Standard & Poor's Ratings Service and Moody's Investors Service both raised their credit ratings on scientific instrument maker Thermo Fisher Scientific Inc. on Monday, as the company's operations continue to recover from recession lows.
S&P lifted its corporate credit and senior unsecured ratings on Waltham, Mass.-based Thermo Fisher Scientific Inc. to 'A' from 'A-' with a stable outlook.
S&P said Monday it expects Thermo Fisher to keep making acquisitions to diversify its product portfolio, but leverage will remain in line with its modest financial risk profile. Thermo Fisher said in January it received antitrust approval for its $2.1 billion acquisition of laboratory equipment maker Dionex Corp., bringing it one step closer to completing the deal.
"The solid investment-grade ratings on Thermo Fisher reflect a strong business risk profile based on its leadership position in the life sciences industry; product service and geographic diversity; and a higher proportion of recurring revenues," S&P credit analyst Arthur Wong said in a statement.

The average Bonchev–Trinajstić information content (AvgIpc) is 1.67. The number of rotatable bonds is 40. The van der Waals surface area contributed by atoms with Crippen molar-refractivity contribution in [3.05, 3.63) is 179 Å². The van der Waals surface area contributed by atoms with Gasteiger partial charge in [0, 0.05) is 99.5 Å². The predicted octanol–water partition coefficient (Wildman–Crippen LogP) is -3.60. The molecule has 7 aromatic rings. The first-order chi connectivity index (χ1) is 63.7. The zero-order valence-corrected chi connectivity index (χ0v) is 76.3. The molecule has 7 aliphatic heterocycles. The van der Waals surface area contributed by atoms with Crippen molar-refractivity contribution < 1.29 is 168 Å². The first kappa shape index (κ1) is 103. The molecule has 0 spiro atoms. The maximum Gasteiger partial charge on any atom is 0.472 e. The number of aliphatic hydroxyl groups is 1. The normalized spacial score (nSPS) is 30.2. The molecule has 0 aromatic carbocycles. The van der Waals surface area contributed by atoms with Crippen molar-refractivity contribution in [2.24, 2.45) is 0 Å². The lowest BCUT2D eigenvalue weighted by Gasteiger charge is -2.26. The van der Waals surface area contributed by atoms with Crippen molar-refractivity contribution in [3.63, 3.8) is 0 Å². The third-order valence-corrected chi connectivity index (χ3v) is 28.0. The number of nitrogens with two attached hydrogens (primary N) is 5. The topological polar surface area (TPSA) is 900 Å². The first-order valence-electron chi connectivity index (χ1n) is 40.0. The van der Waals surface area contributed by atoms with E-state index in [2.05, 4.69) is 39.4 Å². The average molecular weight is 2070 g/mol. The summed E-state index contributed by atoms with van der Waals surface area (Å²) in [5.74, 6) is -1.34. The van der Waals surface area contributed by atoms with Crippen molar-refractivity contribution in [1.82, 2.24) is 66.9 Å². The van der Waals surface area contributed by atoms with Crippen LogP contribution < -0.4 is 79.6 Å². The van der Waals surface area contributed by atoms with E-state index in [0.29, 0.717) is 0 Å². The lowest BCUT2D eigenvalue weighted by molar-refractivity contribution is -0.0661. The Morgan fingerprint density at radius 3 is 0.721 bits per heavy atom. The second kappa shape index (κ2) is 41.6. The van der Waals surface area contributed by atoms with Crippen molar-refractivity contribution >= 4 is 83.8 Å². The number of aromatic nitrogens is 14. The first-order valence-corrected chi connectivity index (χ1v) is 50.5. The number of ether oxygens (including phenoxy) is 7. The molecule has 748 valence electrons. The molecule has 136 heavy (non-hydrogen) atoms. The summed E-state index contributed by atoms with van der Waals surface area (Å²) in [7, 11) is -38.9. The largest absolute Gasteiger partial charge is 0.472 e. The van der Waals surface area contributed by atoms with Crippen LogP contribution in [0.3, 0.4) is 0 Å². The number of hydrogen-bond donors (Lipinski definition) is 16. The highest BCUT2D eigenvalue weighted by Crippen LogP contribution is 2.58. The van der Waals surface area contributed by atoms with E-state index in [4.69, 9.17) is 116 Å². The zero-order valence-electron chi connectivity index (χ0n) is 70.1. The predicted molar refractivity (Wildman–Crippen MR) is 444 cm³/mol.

Thermo Fisher earlier this month reported a 9 percent rise in fourth-quarter profit to $297.5 million, or 75 cents per share, as lower costs offset a drop in revenue. For the full year, the company earned $1.04 billion, or $2.53 per share, up from $850.3 million, or $2.01 per share, in 2009. Revenue rose to $10.79 billion from $10.11 billion.
Moody's also raised its senior unsecured ratings to 'A3' from 'Baa1' with a stable outlook. The new rating is six notches below the top 'AAA' grade. The agency assigned the same investment-grade rating to a debt offer that will help fund the scientific instrument maker's pending acquisition of Dionex Corp.
In addition to raising cash for the $2.1 billion Dionex acquisition announced Dec. 13, Thermo Fisher has said it will use proceeds from the notes offering for general corporate purposes.
Moody's said its ratings upgrade reflects Thermo Fisher's "leading position in the life sciences market," as well as its strong products and diverse customer base. Moody's also cited expectations that the company will generate more than $1 billion in free cash flow this year.
The biggest credit risk for Thermo Fisher is its appetite for acquisitions, Moody's said. However, Moody's believes the company could use its ample cash to rapidly repay debt from any further acquisitions.
Shares of Thermo Fisher fell 70 cents to close at $57.15 on Monday.